Nova Scotia

The man behind a huge small-town bank heist wants out of prison

Last month, a 68-year-old Nova Scotia man still behind bars for one of the largest bank-branch heists in Canadian history applied to the court for early release to care for his ailing mother. She has since died.

William Fenwick West, 68, challenging parole board decision in court

This handout photo shows William Fenwick West in 1998 (Police)

A 68-year-old Nova Scotia man still behind bars for one of the largest bank-branch heists in Canadian history can no longer rely on his chief argument in his bid to have a judge pave the way for his early release from prison.

William Fenwick West is serving a 19-year sentence for two bank robberies, including the 1998 holdup of a Bank of Montreal branch in Mahone Bay, N.S., a crime that netted more $440,000 and stunned the seaside tourist town.

Last month, West filed papers in Federal Court seeking a judicial review of the decision earlier this year to deny him full parole. In the Sept. 6 application, he said he should be released in order to "provide needed 'home care' for my 89-year-old widowed mother, the wife of a 'war veteran.'"

His mother, however, died a week later, according to an obituary. Her death is not yet mentioned in court records and West's case is continuing through the judicial process.

West said in his application that he's long maintained his innocence. He suggested that's one of the reasons he's been denied parole, and said he's not caused "physical violence" to anyone since he was a teenager.

But in its most recent decision denying West release, the Parole Board of Canada said corrections officials are worried about his "history of persistent violence" and "limited insight into your offence cycle." The parole's board appeal division, which reviewed his case, also found there was no evidence West was being "punished" for maintaining his innocence.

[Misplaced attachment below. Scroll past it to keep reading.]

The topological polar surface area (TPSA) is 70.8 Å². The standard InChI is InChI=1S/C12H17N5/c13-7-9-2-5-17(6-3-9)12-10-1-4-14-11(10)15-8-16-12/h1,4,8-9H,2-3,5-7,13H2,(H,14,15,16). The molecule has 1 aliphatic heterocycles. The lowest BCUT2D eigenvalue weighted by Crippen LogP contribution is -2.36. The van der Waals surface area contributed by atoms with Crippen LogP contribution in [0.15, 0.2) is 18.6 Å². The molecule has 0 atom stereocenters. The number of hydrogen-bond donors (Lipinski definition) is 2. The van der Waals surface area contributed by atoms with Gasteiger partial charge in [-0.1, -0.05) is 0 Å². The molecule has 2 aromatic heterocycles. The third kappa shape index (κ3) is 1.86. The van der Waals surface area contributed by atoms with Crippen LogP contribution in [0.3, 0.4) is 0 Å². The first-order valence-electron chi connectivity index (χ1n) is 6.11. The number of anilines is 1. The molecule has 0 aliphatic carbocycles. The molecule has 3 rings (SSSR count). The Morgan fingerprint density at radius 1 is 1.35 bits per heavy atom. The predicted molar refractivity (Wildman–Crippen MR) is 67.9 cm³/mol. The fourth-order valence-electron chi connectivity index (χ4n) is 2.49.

"Rather the board's analysis is grounded in reliable and persuasive information that you are guilty of the offences for which you are convicted," the appeal division said.

Tied up with tape

West, a three-times-married father of five adult children, was convicted in 2006 for the Mahone Bay robbery.

On Dec. 18, 1998, three employees were threatened with what later turned out to be a fake gun, ordered to open the vault, and then had their hands tied up with tape. West was arrested around noon the same day after his getaway car went off the road.

The next day he gave videotaped statements to the RCMP admitting to the robbery, describing key details and stating that he had hidden the cash under a boat, where it was later found by police. 

But at trial West claimed he did not commit the crime. Instead, he told what a judge would call an "unbelievable" story about a stranger named Jason who tried unsuccessfully to recruit him and later told him all the details of the robbery. 

DNA links 2nd robbery

West was subsequently linked through DNA evidence to a second robbery seven months earlier in Bass River, N.S., and was ultimately convicted in the crime.

The Crown's theory was that West somehow managed to cut a hole in the wall of the Bass River Credit Union, crawled through without setting off the alarm, and then lay in wait for employees to arrive before ordering them at gunpoint to open the vault. They, too, were tied up with duct tape.

West's criminal record dates back to 1967 and includes a 1981 bank robbery, the only crime he has admitted committing.

No dates have yet been set to hear West's application for a judicial review. In the court records, West said his mother, who he does not name, was diagnosed with cancer in June.

He wants a Federal Court judge to overturn a Parole Board of Canada appeal ruling that agreed he should not be released. He also wants the judge to order that he not be forced to live at a halfway house if he is freed later this year on statutory release.

Wants to draw building plans

In its February decision, the parole board said West was a moderate risk to reoffend. It did, however, note "very positive" reports about his work over the last 10 years in the prison's laundry facilities.

West would like to "reconnect with nature" if released and enjoy the company of family and friends. As for what he might do with his spare time, the parole board notes his interest in building design.

"While employment is not your main focus due to your age, you indicate possibly drawing building project plans or completing sets of building plans should the opportunity present itself."

About the Author

Richard Cuthbertson is a journalist with CBC Nova Scotia. He can be reached at richard.cuthbertson@cbc.ca.